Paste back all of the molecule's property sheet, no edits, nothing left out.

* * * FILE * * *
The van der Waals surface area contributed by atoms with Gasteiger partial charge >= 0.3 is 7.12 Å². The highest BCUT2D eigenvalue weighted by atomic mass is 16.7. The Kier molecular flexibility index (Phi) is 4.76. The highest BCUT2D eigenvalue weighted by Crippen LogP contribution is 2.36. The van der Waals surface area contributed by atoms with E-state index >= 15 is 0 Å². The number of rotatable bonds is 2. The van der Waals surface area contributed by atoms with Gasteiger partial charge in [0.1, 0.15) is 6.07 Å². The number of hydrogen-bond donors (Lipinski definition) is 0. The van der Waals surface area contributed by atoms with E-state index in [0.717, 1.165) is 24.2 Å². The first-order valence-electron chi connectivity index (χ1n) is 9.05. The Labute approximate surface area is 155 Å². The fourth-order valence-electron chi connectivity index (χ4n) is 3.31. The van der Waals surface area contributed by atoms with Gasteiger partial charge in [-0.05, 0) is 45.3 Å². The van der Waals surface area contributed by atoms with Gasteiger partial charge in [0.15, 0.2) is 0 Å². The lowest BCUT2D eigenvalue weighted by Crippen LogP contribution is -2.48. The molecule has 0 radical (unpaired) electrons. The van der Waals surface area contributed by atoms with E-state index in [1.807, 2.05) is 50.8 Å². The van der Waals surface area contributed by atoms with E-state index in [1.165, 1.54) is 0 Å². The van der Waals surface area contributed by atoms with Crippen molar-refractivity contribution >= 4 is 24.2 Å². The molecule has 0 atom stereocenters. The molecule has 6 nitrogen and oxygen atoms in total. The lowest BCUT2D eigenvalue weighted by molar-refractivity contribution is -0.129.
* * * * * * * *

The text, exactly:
The van der Waals surface area contributed by atoms with Gasteiger partial charge >= 0.3 is 7.12 Å². The highest BCUT2D eigenvalue weighted by atomic mass is 16.7. The Kier molecular flexibility index (Phi) is 4.76. The highest BCUT2D eigenvalue weighted by Crippen LogP contribution is 2.36. The van der Waals surface area contributed by atoms with E-state index >= 15 is 0 Å². The number of rotatable bonds is 2. The van der Waals surface area contributed by atoms with Gasteiger partial charge in [0.1, 0.15) is 6.07 Å². The number of hydrogen-bond donors (Lipinski definition) is 0. The van der Waals surface area contributed by atoms with E-state index in [0.717, 1.165) is 24.2 Å². The first-order valence-electron chi connectivity index (χ1n) is 9.05. The Labute approximate surface area is 155 Å². The fourth-order valence-electron chi connectivity index (χ4n) is 3.31. The van der Waals surface area contributed by atoms with Gasteiger partial charge in [-0.05, 0) is 45.3 Å². The van der Waals surface area contributed by atoms with Gasteiger partial charge in [0.15, 0.2) is 0 Å². The lowest BCUT2D eigenvalue weighted by Crippen LogP contribution is -2.48. The molecule has 0 radical (unpaired) electrons. The van der Waals surface area contributed by atoms with E-state index in [1.807, 2.05) is 50.8 Å². The van der Waals surface area contributed by atoms with E-state index in [1.165, 1.54) is 0 Å². The van der Waals surface area contributed by atoms with Crippen molar-refractivity contribution >= 4 is 24.2 Å². The molecule has 0 atom stereocenters. The molecule has 6 nitrogen and oxygen atoms in total. The lowest BCUT2D eigenvalue weighted by molar-refractivity contribution is -0.129.